Classroom Diversity: Connecting Curriculum to Students' Lives
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- Writing Between Languages: How English Language Learners Make the Transition to Fluency, Grades 4-12
- Connecting Content and Academic Language for English Learners and Struggling Students, Grades 2–6
- The CALLA Handbook: Implementing the Cognitive Academic Language Learning Approach (2nd Edition)
- Teaching Reading to English Language Learners: Differentiated Literacies (2nd Edition) (Pearson Resources for Teaching English Learners)
- Reading, Writing, and Rising Up: Teaching About Social Justice and the Power of the Written Word
- Funds of Knowledge: Theorizing Practices in Households, Communities, and Classrooms
- Making Content Comprehensible for English Learners: The SIOP Model (4th Edition)
- Assessment for Reading Instruction, Third Edition
- Young Investigators: The Project Approach in the Early Years (Early Childhood Education Series)
- Biliteracy from the Start: Literacy Squared in Action
Why do we honor some students' background knowledge and ignore that of others? How can we build on the "gifts of diversity" in our classrooms? Classroom Diversity offers examples of teachers wrestling with these issues. It presents a new way to look at curriculum design and the learning that can result when we put students' funds of knowledge first.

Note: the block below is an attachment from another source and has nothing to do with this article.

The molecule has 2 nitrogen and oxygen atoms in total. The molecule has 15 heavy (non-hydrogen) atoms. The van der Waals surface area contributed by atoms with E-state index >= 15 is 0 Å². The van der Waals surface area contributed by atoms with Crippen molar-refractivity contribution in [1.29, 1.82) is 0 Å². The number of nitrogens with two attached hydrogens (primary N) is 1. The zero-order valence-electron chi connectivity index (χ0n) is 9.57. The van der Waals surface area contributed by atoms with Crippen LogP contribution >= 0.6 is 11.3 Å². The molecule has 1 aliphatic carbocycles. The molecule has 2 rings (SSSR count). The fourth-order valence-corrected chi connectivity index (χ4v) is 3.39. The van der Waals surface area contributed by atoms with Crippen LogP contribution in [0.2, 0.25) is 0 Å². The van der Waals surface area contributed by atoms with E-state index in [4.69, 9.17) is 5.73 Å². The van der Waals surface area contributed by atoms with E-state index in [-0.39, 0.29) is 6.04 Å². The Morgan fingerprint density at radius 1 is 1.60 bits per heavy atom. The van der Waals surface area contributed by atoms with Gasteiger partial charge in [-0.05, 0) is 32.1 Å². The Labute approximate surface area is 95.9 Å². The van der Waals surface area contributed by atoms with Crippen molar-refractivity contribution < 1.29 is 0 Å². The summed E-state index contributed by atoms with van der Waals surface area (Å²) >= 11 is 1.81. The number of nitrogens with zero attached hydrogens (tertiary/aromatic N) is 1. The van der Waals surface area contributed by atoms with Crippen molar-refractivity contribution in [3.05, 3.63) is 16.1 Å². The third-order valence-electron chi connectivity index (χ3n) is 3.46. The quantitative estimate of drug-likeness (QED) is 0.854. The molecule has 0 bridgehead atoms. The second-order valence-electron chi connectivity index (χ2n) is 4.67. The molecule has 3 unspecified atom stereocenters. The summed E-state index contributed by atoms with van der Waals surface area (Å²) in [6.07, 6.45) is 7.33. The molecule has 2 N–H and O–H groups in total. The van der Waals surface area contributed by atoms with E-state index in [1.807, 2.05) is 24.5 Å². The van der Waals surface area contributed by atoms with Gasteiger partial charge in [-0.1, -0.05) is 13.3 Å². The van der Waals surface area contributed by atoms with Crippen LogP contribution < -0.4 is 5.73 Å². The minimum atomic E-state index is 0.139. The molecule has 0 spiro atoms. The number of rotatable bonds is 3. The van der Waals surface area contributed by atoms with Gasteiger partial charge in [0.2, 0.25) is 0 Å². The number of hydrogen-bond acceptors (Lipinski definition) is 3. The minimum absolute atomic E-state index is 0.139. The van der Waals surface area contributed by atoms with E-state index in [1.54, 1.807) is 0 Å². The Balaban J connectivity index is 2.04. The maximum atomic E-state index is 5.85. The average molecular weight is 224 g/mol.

Classroom Diversity takes a "sociocultural" approach to curriculum design, which provides minority and working-class students with the same privileges that middle-class students have always had: instruction that puts their knowledge and experiences at the heart of their learning. It presents both the theoretical framework for linking students' lives with curriculum and specific strategies from teachers who have done so successfully. Their stories show African American, Haitian American, Latino, Native American, and rural white students of Appalachian descent engaged in contextualized learning as they read and write and do mathematics and science across the grades. All of the classrooms described share one important characteristic: they use students' household-based funds of knowledge as resources for school-based funds of knowledge, building bridges in nontraditional ways.